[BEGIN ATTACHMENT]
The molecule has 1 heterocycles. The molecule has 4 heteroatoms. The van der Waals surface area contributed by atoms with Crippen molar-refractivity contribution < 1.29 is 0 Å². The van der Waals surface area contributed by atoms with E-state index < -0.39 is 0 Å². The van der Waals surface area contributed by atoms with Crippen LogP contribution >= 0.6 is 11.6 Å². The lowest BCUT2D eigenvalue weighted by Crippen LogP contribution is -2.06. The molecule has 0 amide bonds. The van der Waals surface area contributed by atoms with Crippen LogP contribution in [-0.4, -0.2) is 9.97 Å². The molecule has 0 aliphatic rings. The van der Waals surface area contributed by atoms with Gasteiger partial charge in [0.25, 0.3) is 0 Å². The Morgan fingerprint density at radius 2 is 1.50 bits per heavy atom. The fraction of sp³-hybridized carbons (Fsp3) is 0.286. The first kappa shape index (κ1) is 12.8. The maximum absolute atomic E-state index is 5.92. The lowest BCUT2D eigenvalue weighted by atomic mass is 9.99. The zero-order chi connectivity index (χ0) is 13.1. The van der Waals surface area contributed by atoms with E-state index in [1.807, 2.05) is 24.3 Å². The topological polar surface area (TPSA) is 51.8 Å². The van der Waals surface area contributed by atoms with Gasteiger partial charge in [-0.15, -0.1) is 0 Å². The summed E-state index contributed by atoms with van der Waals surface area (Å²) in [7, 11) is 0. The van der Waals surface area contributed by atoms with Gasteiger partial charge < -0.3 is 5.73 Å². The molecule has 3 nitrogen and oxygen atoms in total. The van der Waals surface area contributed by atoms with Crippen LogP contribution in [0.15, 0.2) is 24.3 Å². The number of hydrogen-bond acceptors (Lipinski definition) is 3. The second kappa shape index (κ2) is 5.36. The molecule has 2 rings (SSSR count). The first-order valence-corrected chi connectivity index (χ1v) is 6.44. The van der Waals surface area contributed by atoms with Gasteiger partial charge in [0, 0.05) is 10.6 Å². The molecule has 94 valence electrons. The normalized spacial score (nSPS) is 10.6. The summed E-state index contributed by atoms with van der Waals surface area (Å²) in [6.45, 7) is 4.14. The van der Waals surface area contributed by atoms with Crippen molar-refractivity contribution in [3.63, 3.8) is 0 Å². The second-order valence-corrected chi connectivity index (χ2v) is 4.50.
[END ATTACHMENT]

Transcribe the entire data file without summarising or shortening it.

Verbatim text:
The molecule has 1 heterocycles. The molecule has 4 heteroatoms. The van der Waals surface area contributed by atoms with Crippen molar-refractivity contribution < 1.29 is 0 Å². The van der Waals surface area contributed by atoms with E-state index < -0.39 is 0 Å². The van der Waals surface area contributed by atoms with Crippen LogP contribution >= 0.6 is 11.6 Å². The lowest BCUT2D eigenvalue weighted by Crippen LogP contribution is -2.06. The molecule has 0 amide bonds. The van der Waals surface area contributed by atoms with Crippen LogP contribution in [-0.4, -0.2) is 9.97 Å². The molecule has 0 aliphatic rings. The van der Waals surface area contributed by atoms with Gasteiger partial charge in [0.25, 0.3) is 0 Å². The Morgan fingerprint density at radius 2 is 1.50 bits per heavy atom. The fraction of sp³-hybridized carbons (Fsp3) is 0.286. The first kappa shape index (κ1) is 12.8. The maximum absolute atomic E-state index is 5.92. The lowest BCUT2D eigenvalue weighted by atomic mass is 9.99. The zero-order chi connectivity index (χ0) is 13.1. The van der Waals surface area contributed by atoms with E-state index in [1.807, 2.05) is 24.3 Å². The topological polar surface area (TPSA) is 51.8 Å². The van der Waals surface area contributed by atoms with Gasteiger partial charge in [-0.15, -0.1) is 0 Å². The summed E-state index contributed by atoms with van der Waals surface area (Å²) in [7, 11) is 0. The van der Waals surface area contributed by atoms with Gasteiger partial charge < -0.3 is 5.73 Å². The molecule has 3 nitrogen and oxygen atoms in total. The van der Waals surface area contributed by atoms with Crippen LogP contribution in [0.15, 0.2) is 24.3 Å². The number of hydrogen-bond acceptors (Lipinski definition) is 3. The second kappa shape index (κ2) is 5.36. The molecule has 2 rings (SSSR count). The first-order valence-corrected chi connectivity index (χ1v) is 6.44. The van der Waals surface area contributed by atoms with Gasteiger partial charge in [0, 0.05) is 10.6 Å². The molecule has 94 valence electrons. The normalized spacial score (nSPS) is 10.6. The summed E-state index contributed by atoms with van der Waals surface area (Å²) in [6.45, 7) is 4.14. The van der Waals surface area contributed by atoms with Crippen molar-refractivity contribution in [3.63, 3.8) is 0 Å². The second-order valence-corrected chi connectivity index (χ2v) is 4.50.